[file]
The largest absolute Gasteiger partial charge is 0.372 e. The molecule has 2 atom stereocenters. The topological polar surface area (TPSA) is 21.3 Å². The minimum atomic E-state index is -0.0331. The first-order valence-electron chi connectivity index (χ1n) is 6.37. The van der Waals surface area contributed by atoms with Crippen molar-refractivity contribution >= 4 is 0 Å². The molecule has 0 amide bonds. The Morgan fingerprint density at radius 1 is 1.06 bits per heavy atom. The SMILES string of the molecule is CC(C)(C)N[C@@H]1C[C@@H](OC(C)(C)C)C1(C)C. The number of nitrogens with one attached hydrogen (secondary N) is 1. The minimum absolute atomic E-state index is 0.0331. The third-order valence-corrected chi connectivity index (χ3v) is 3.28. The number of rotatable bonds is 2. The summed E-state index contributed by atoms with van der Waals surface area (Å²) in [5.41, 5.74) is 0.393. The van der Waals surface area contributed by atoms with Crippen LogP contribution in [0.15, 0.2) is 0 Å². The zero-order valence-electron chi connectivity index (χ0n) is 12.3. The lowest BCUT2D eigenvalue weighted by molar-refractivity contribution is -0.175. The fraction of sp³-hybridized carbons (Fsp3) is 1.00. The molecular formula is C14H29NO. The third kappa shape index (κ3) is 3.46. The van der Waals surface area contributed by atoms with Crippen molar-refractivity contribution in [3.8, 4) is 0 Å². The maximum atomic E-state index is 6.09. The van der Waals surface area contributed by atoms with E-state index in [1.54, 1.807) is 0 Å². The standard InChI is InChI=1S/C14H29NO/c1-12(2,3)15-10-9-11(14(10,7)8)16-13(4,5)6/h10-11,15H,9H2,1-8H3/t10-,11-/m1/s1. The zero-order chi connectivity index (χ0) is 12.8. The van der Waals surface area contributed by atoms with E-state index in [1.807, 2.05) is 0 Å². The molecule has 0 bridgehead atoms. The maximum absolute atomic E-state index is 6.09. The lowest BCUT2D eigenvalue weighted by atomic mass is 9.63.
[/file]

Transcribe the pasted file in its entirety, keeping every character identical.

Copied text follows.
The largest absolute Gasteiger partial charge is 0.372 e. The molecule has 2 atom stereocenters. The topological polar surface area (TPSA) is 21.3 Å². The minimum atomic E-state index is -0.0331. The first-order valence-electron chi connectivity index (χ1n) is 6.37. The van der Waals surface area contributed by atoms with Crippen molar-refractivity contribution >= 4 is 0 Å². The molecule has 0 amide bonds. The Morgan fingerprint density at radius 1 is 1.06 bits per heavy atom. The SMILES string of the molecule is CC(C)(C)N[C@@H]1C[C@@H](OC(C)(C)C)C1(C)C. The number of nitrogens with one attached hydrogen (secondary N) is 1. The minimum absolute atomic E-state index is 0.0331. The third-order valence-corrected chi connectivity index (χ3v) is 3.28. The number of rotatable bonds is 2. The summed E-state index contributed by atoms with van der Waals surface area (Å²) in [5.41, 5.74) is 0.393. The van der Waals surface area contributed by atoms with Crippen LogP contribution in [0.15, 0.2) is 0 Å². The zero-order valence-electron chi connectivity index (χ0n) is 12.3. The lowest BCUT2D eigenvalue weighted by molar-refractivity contribution is -0.175. The fraction of sp³-hybridized carbons (Fsp3) is 1.00. The molecular formula is C14H29NO. The third kappa shape index (κ3) is 3.46. The van der Waals surface area contributed by atoms with Crippen molar-refractivity contribution in [3.8, 4) is 0 Å². The maximum atomic E-state index is 6.09. The van der Waals surface area contributed by atoms with E-state index in [1.54, 1.807) is 0 Å². The standard InChI is InChI=1S/C14H29NO/c1-12(2,3)15-10-9-11(14(10,7)8)16-13(4,5)6/h10-11,15H,9H2,1-8H3/t10-,11-/m1/s1. The zero-order chi connectivity index (χ0) is 12.8. The van der Waals surface area contributed by atoms with E-state index in [1.807, 2.05) is 0 Å². The molecule has 0 bridgehead atoms. The maximum absolute atomic E-state index is 6.09. The lowest BCUT2D eigenvalue weighted by atomic mass is 9.63.